The following analysis is admittedly reckless, especially when one takes into account the great pleasure many programmers take in nit-picking and criticizing other people's opinions on programming languages. Nevertheless, it may raise one or two enlightening points. If you aren't afraid of awkward generalizations and the like, read on.
LISP is a family of programming languages, whose roots go all the way back to 1958 (which is quite old in the world of computer science). There are many languages in this family, such as emacs lisp, common lisp, scheme, clojure, picolisp, etc., and programmers have been using these languages (and developing new ones) all the way up to modern times. Few languages have lived so long, save for ones like FORTRAN and COBOL; but where many programmers are passionate LISP enthusiasts, one would be hard-pressed to find somebody who loves FORTRAN or COBOL. Why is this? In short, languages can attain longevity in two different ways.
Many old and decrepit systems (viz. ones in governments, hospitals, and banks) still rely on code written in COBOL, despite the fact that the language is hilariously complex and poorly suited to modern computing tasks. These systems still run COBOL today because replacing COBOL with another language is seen as prohibitively difficult. In effect, COBOL is a "zombie language" in that its widespread use in the past means that it is still used today, though it might be more accurate to say that it is 'maintained' rather than 'used'. As time goes on, we may see commonly used languages like Java, Perl, and Go meet the same fate as COBOL: not used, but maintained; not alive, but undead. The case of COBOL shows that one way in which languages can achieve longevity is through technical debt.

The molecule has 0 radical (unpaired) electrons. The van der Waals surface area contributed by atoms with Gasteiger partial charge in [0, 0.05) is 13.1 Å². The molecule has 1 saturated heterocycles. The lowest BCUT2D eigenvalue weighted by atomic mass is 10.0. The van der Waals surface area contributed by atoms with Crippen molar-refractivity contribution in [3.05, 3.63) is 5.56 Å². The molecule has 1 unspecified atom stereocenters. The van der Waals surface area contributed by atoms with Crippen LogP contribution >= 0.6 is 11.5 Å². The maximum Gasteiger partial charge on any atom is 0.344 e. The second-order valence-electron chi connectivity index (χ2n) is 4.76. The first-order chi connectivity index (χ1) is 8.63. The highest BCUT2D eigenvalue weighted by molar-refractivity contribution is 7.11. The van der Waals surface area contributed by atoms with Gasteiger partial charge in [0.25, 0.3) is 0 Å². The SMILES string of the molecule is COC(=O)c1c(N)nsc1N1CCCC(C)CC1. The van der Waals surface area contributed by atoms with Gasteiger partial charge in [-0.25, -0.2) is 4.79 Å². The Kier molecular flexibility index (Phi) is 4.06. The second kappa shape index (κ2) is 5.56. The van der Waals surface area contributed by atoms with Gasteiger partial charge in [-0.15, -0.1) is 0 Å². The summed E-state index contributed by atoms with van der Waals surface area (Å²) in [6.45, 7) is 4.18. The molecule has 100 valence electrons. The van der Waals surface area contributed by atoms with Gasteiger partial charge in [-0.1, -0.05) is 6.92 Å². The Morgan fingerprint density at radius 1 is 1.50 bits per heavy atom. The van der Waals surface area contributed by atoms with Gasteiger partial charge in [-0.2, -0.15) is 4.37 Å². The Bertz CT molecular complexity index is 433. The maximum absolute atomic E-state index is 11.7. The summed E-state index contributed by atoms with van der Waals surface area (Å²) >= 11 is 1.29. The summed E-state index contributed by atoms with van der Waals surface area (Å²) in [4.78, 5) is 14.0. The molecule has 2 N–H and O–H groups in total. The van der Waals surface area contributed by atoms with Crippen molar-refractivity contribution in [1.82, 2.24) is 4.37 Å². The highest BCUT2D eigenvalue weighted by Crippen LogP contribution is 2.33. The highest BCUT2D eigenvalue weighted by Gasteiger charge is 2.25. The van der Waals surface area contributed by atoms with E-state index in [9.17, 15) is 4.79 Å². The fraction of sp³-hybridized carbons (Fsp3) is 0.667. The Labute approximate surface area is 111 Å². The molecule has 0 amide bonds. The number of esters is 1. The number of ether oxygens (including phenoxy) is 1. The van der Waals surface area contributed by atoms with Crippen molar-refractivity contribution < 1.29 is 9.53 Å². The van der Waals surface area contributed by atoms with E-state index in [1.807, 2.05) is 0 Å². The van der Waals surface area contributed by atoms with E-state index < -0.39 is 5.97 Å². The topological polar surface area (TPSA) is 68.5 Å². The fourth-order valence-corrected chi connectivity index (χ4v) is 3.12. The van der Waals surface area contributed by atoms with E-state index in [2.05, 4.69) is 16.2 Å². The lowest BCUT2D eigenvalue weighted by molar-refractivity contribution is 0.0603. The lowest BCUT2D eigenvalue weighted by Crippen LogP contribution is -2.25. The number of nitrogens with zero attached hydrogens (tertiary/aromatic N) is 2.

Contrast this with the case of LISP. Clearly, long-lived LISP has not survived this long due to technical debt; rather, it remains in use due to its extensibility. In his famous talk "Growing a Language," Guy Steele cites Eric S. Raymond's idea of "The Cathedral and the Bazaar," which argues that the ability to compose, patch, and build on top of old, extensible systems is more valuable than rigid, centralized planning. Steele shows that you can apply this principle to programming languages, so that they grow and evolve just as human languages do. LISP is designed in such a way that it can change over time, and it is through this property--not through technical debt--that is survives today.
One can define the 'kernel' of LISP in the following way,
which has been likened
equations (click for a larger version):
It is pretty amazing that a few simple rules (almost maximally simple, perhaps) define a language that can grow, evolve, and thrive for almost 70 years.
This amazing fact raises an important question. Is there another set of "Maxwell's equations" that is significantly different from the ones above? That is, can one define another "growable language" which isn't just some other form of LISP?